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Italy in the Age of the Risorgimento: New Perspectives on Unification

Summer Seminars and Institutes for College and University Teachers

Postmark Deadline: March 4, 2013

A five-week seminar for college and university faculty on the Risorgimento, the nineteenth-century quest to form a unified nation-state in Italy.

In this seminar held at the American Academy in Rome, project directors John Davis (University of Connecticut) and David Kertzer (Brown University) incorporate substantial new scholarship to examine questions that surround the Italian Risorgimento. Beginning by addressing such questions as how unified the enterprise actually was, the seminar considers, for example, the comparison of Italian to contemporary European nationalist movements. It examines the tensions between proponents of the Risorgimento and religious and secular minorities, and the place of the south in the national discussion. Readings include Davis's Italy in the Nineteenth Century (2000) and Kertzer's Prisoner of the Vatican (2004). Also among the readings are Isabella Maurizio's Risorgimento in Exile: Italian Emigrés and the Liberal International in Post-Napoleonic Europe (2009) and Bayly and Biagini's Giuseppe Mazzini and the Globalization of Democratic Nationalism (2008). Professors Emily Brown (art history, City University of New York Graduate Center) and Philip Gosset (musicology, University of Chicago) bring an interdisciplinary dimension to the program's historical focus with the study of Risorgimento opera, painting, and popular representations of visual culture. Making use of Rome as a historical site, the program includes museum talks and guided walks of buildings, monuments, and neighborhoods related to the Risorgimento. Finally, Davis and Kertzer intend to meet weekly with each participant to tailor readings, provide guidance on the use of local archives, and introduce participants to Italian scholars. In addition to active support for publication, they plan to hold an online workshop during the following academic year to continue the discussion begun over the summer and share updated teaching materials.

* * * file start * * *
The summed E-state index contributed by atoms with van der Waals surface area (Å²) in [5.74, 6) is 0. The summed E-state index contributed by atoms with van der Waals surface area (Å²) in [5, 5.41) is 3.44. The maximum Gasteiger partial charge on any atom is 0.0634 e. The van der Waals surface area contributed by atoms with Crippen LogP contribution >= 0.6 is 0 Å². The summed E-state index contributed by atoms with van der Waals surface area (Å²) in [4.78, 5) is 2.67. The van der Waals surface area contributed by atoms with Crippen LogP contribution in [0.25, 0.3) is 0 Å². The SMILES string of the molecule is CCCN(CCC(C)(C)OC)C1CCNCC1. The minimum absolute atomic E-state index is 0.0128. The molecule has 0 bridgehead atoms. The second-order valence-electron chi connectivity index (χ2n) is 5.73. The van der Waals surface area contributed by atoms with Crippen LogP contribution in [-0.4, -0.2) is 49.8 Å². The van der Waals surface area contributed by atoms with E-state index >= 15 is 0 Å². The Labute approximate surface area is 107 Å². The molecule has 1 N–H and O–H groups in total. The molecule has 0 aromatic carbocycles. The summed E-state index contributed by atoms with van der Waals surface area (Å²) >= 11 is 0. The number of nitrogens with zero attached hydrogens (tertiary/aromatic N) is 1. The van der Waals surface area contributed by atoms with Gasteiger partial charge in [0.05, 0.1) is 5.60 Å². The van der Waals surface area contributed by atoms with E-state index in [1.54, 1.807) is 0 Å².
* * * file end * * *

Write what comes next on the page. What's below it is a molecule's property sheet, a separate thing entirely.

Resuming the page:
Dates: July 1-July 31 (5 weeks)
Director(s): John A. Davis, University of Connecticut, and David Kertzer, Brown University
Grantee Institutions: American Academy in Rome
Location: Rome, Italy

About NEH Summer Seminars and Institutes for College and University Teachers

Each year the NEH’s Division of Education Programs offers teachers opportunities to study a variety of humanities topics in Summer Seminars and Institutes. Each NEH Summer Seminar includes sixteen participants working in collaboration with one or two leading scholars. Participants have access to a major research collection, with time reserved to pursue individual projects.

Amount of Award

NEH Summer Scholars are awarded fixed stipends to help cover travel costs, books and other research expenses, and living expenses. Stipend amounts are based on the length of the NEH Summer Seminar or Institute: $2,100 (2 weeks), $2,700 (3 weeks), $3,300 (4 weeks), $3,900 (5 weeks), or $4,500 (6 weeks).


NEH Summer Seminars and Institutes are designed primarily for teachers of American undergraduate students. Qualified independent scholars and those employed by museums, libraries, historical societies, and other organizations may be eligible to compete provided they can effectively advance the teaching and research goals of the project.

You may request information about as many projects as you like, but you may apply to no more than two NEH Summer Programs (seminars, institutes, or Landmarks workshops) and you may attend only one.

Please note:

Adjunct faculty, community college faculty and first-time participants are encouraged to apply.

Up to two seminar spaces and three institute spaces are reserved for current full-time graduate students in the humanities.

How to Apply

For more information and application instructions, please visit the program website listed above.